Confronting the Future
Despite its many accomplishments, Eskom still faces significant challenges. Several major power outages in the Western Cape and local rolling blackouts and tension over rising electricity prices hit Eskom all at once in early 2006. Consumers grew angry, and Eskom became a campaign issue during the local government elections in March. To the country’s leading business newspaper, Business Day, the year 2006 was Eskom’s “horror year. In 12 short months, the electric utility that could do no wrong suddenly became a problem child.”
Photograph by Guy Stubbs
Eskom has addressed the problems. The national rolling blackouts that media predicted never materialized, and the Koeberg nuclear power plant, a primary supplier for the Western Cape, is now back online. Eskom has negotiated a multiyear price agreement with the regulatory agency that keeps electricity prices in line with inflation. In July 2006, the government announced a long-range energy plan for the country, which includes a five-year, R97 billion ($12.2 billion) program — the largest in 20 years — to expand and upgrade Eskom’s capacity. Two-thirds of the money will go to generation, including new coal technology, hydro, and gas options; the rest will go to distribution, transmission, new business, and renewable energy. Eskom is working with Plug Power, an American fuel cell manufacturer, and IST Holdings, a South African power industry equipment distributor and longtime Eskom supplier, on a pilot project to make fuel cells affordable. “I had a guy at one American utility tell me that unless I had 100 years of proven field experience, he didn’t want to talk to me. A utility needs to be conservative, but Eskom pushes for innovation more than most,” says Mark Sperry, chief marketing officer of Plug Power.
A plaque near the entrance to Eskom’s headquarters marks the place where a time capsule was buried to mark the company’s 75th anniversary in 1998. The capsule will be opened in 2023, Eskom’s centennial year. “May the contents highlighting past achievements be a source of inspiration to those achievers of the future,” the plaque says. Most of Eskom’s current leaders, black and white, were there on the day that capsule was buried, and like most South Africans, they have lived through the transformation of the country and the company.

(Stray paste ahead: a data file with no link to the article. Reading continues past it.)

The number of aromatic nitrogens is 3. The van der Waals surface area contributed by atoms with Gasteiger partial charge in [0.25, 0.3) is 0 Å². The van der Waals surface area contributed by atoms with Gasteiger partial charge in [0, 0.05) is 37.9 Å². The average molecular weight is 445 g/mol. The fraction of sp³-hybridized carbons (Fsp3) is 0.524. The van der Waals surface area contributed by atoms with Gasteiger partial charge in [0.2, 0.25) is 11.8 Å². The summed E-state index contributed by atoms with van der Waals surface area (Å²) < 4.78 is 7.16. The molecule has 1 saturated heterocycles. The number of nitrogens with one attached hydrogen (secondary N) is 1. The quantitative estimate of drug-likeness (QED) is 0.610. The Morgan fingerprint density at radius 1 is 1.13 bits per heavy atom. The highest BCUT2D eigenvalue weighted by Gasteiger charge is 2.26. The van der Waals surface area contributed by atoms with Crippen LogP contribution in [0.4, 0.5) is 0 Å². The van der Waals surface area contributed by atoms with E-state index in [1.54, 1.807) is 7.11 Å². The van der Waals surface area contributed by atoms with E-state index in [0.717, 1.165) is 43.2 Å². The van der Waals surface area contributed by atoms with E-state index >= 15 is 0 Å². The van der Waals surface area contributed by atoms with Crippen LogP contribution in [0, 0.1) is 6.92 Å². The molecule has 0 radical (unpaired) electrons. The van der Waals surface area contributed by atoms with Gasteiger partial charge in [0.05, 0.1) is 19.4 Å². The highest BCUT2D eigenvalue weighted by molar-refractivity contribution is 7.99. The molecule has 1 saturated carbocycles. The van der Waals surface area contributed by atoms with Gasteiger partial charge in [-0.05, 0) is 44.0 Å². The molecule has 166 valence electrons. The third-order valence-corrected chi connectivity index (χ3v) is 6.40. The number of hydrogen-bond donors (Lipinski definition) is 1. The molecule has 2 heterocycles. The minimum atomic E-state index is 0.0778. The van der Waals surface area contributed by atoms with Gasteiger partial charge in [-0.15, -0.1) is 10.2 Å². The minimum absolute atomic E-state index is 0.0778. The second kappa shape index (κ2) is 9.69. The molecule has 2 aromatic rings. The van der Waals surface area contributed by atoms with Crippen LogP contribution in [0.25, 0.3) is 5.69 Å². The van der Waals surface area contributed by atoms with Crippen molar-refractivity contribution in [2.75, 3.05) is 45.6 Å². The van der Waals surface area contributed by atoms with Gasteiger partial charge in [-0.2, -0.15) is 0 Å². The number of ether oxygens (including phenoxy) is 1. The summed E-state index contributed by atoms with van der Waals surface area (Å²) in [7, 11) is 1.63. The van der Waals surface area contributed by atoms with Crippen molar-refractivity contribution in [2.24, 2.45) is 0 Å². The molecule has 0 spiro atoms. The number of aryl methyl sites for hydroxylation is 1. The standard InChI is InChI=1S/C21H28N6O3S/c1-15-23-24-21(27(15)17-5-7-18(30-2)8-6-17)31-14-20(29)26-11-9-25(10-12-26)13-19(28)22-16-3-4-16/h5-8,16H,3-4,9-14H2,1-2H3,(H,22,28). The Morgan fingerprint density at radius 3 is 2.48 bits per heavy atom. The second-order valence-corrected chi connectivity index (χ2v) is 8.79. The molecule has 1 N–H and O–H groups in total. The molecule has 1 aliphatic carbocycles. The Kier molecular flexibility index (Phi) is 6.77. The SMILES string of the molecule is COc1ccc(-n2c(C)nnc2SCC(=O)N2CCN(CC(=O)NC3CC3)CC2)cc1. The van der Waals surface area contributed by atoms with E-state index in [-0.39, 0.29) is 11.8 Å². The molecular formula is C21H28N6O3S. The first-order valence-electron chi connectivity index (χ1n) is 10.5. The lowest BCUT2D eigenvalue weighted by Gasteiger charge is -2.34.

“I was born in South Africa in 1959, so I’m a product of apartheid. I was designed a racist,” says Dr. Lennon. “It is one of those things that South Africans who were born in the late ’50s, who went through the public education system, and who are honest with themselves, spend a lot of time thinking about and regretting. But my time at Eskom, and in South Africa, during this transition has been an incredible life experience. What is so exciting is that, as an individual, you can do a lot to create positive change.”
Because the lead time for building new power stations is 20 to 25 years, Eskom will always face difficulties in anticipating power capacity needs. And politics is always a complicating factor. No matter how successful Eskom is at keeping the government out of the engine room, it still must answer to those in charge — for good and ill. Debates over pricing and privatization are never settled.
In that light, Eskom’s biggest asset is arguably the resilience its leaders, white and black, have cultivated throughout the company since the 1980s. That resilience, in turn, has allowed it to stay in front of public-sector trends and needs, a critical capability in a government-owned power utility. “The advantage of being ahead of the game, says Mr. Gcabashe, “is not that you can dictate the terms of legislation, but you can influence the thinking around issues based on the experience you already have.”